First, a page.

Roosevelt Island Aims to Pioneer Bike-Sharing in NYC

RooseveltBikeShare.pngA rendering of a bike-sharing station at the Roosevelt Island F train station. Image: AccessRI/Hunter College Dept. of Urban Affairs and Planning.

As cities across the United States open new bike-sharing systems this year, New York City’s commitment to launching bike-share remains cloudy. On the semi-independent Roosevelt Island, however, momentum is building to launch a small bike-sharing system with or without the rest of New York.

Enthusiasm for bike-sharing was evident at a demo station set up by the company B-Cycle on the island yesterday afternoon. "We’ve had a bunch of people come by, use the bikes and test them out," said Erica Wilder of the Roosevelt Island Operating Corporation, the island’s governing body. "Everyone’s been pretty favorable."

RIOC recorded reactions through surveys taken at the demo site. With only one station, yesterday’s demo was really showing off the value of bike rentals. Enthusiasm may have been even higher if Roosevelt Islanders could experience the convenience of real bike sharing, hopping on a bike at the F Train, say, and then dropping it off at a station near their apartment. 

That’s the ultimate vision for the program, said Wilder, who said that the goal is to install at least three stations on the two mile-long island.

RooseveltTravelTimes.pngBikes can make it down Roosevelt Island much faster than other travel options. Image: AccessRI/Hunter College.

About 12,500 people live on Roosevelt Island, according to a study of accessibility on the island by a team at Hunter College. If bike-sharing eventually makes it to the whole island, the Hunter team found that it could reshape the way residents and visitors get around.

It currently takes 22 minutes to walk from the Octagon, a landmark toward the northern end of the island, to the Roosevelt Island tram into Midtown. Using the Island’s Red Bus only saves a little bit of time; including the average wait, the same trip takes 15 minutes, or 18.5 minutes at night. In contrast, you could cover that distance in five minutes on a bike. According to the Hunter study, that sort of time savings could convince people to use transit instead of driving to leave the island.

In addition to the Hunter College team, an independent group of researchers from Columbia University [PDF] also recommended bike-sharing as well-suited for self-contained Roosevelt Island. The two studies played a large role in bringing the concept to the RIOC’s attention, said Wilder.

Wilder expects bike-sharing to be used for all kinds of trips, from commutes to errands and recreation. "We have a lot of bike riders on the island," she explained, noting that bike racks are consistently packed full.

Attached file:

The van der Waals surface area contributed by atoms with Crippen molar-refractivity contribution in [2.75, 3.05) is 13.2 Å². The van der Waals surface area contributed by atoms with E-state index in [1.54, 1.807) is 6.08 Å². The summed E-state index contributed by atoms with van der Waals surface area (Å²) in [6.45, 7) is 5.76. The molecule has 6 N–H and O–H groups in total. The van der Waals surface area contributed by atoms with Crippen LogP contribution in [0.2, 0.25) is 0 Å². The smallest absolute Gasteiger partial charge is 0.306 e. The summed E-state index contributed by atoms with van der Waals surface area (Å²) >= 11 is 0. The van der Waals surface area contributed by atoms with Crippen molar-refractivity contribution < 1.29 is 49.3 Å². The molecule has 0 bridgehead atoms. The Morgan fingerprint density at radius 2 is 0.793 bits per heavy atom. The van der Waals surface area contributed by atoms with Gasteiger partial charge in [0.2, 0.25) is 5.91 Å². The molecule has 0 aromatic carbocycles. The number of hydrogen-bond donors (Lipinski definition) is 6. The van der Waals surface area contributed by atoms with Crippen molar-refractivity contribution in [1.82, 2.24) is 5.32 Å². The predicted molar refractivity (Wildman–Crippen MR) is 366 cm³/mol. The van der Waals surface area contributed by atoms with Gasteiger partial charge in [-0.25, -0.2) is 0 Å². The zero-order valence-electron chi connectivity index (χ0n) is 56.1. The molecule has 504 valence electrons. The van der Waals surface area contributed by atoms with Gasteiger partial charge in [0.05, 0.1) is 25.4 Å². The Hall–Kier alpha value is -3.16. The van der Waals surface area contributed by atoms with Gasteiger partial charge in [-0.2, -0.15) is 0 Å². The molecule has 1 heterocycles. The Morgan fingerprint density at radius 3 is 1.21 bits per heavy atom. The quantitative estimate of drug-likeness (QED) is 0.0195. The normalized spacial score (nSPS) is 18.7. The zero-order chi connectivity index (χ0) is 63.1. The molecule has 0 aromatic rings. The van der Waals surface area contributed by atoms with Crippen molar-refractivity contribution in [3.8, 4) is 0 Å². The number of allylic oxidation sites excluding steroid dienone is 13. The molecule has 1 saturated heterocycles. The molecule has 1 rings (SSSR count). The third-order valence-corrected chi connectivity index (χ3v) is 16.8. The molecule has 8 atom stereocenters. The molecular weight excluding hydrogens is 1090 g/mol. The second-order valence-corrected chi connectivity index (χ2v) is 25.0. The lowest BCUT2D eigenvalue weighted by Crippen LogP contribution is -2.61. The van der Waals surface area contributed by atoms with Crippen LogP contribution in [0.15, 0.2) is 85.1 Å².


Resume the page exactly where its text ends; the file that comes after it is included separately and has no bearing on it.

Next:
Once the surveys gathered yesterday are compiled, said Wilder, "it’s just figuring out the funding aspect of it." She estimated that setting up the program would cost the RIOC around $3,500 per bike, although membership and rental fees would repay some of that cost. "At first we’ll take a hit, but in the end, it’ll pay for itself within a two-year, three-year period," she said.

For now, Roosevelt Island is moving toward bike-sharing on its own. "It would be great if we could be the pilot location for New York City," said Wilder, who added that integration into a citywide bike-sharing system would be the preferred model. "But if New York City doesn’t want to bring it," she shrugged, "folks can always come and this will be an attraction."

ALSO ON STREETSBLOG

Roosevelt Island Bike Racks Cleared … So Cyclists Can Use Them

|
Photo: Roosevelt Island 360 The Roosevelt Island Operating Corporation, as promised, has begun confiscating bikes left overnight on public bike racks near the subway and tram stations. Roosevelt Island 360 reports that 17 bikes were removed as of Wednesday, while three others were tagged with warning fliers (RIOC needed a "special tool," not immediately available, […]

Ask the RIOC: May I Park My Bike Tonight?

|
Mission accomplished? Plenty of room at the RI subway station rack. Photo: Roosevelt Islander It seems the Roosevelt Island Operating Corporation has altered its policy prohibiting overnight bike rack parking. In an effort to keep them clear of abandoned bikes, the RIOC previously announced that any bike found on the public racks by the subway […]

Eyes on the Street: Bike-Share Demo on Hudson Greenway

|
Bob Burns, president of B-cycle, at right, shows off a rental station. Photo: Ben Fried Denver bike-share firm B-cycle has set up a demo station at Pier 84 on the Hudson River Greenway. Reps should be there until around 5:00 today. B-cycle is a cooperative of Humana, Trek, and PR firm Crispin Porter + Bogusky. […]

Roosevelt Islanders Denied Overnight Bike Parking [Updated]

|
Photo: Roosevelt Island 360 Just in time for Bike to Work Day: Cyclists on Roosevelt Island were informed by the Roosevelt Island Operating Corporation this week that bikes may no longer be parked on public racks overnight. Here’s the vaguely Orwellian RIOC memo from yesterday, care of Roosevelt Island 360: While we wish to encourage […]